"I'll do the best I can," nodded the engineer, "but I make no promises that the work will continue according to schedule. It isn't that the men don't want—" He stopped abruptly and stared stupidly at the young scientist.

The earth was trembling. A sudden flash of bluish light struck the top of the mountain, swirled like a miniature cyclone, then vanished in a thunderous, splitting crack. The shock knocked every man down.

Carruthers scrambled to his feet. He had known this was coming. Earthquakes, volcanic eruptions, enormous tides and floods all over the world would be the natural result of the approaching Mass. And his heart began to pound with unknown fears. Yet there was no sign of fear on his face as he stood erect once more and then braced himself against the next ground upheaval. His eyes swerved upward. The steel tube was rocking perilously. One of the cables had come loose from its anchorage in the ground.

He raced toward its free end whipping crazily at the tube's base. But he never reached it. Something else claimed his attention. He kept on running to where the ground sloped away sharply, and checked suddenly on the raw edge of an earth crevasse six feet wide. He understood now why the cable had pulled loose from its anchorage. The earth had split in a wide seam, and from it began to roll thick clouds of brownish smoke.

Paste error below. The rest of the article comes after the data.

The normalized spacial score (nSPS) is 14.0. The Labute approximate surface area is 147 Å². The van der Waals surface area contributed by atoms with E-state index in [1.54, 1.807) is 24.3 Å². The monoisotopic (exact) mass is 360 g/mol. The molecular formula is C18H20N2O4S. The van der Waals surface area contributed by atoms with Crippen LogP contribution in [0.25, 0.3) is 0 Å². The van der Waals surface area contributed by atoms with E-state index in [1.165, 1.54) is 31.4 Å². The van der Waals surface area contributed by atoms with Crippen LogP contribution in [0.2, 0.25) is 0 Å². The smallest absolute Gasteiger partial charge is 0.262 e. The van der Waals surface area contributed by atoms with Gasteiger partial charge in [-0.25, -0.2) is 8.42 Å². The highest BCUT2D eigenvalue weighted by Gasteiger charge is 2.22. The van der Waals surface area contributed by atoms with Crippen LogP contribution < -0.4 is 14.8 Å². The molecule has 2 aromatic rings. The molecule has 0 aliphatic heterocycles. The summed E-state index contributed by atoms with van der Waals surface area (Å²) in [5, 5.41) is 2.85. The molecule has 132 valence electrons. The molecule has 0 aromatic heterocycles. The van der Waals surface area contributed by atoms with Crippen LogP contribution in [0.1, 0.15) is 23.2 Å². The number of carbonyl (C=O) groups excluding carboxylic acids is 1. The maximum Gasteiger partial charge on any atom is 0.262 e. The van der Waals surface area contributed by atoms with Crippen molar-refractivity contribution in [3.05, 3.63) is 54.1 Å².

Coughing, he stepped back and stumbled over a coil of rope. He gathered it up, fastened one end around the steel cable, and looped the free end around the base of a pine tree.

Hardly had he finished when the ground began to rock in a grinding movement from east to west. He dropped to his hands and knees. Smoke, pouring from the widening crevasse, enveloped him with noxious fumes.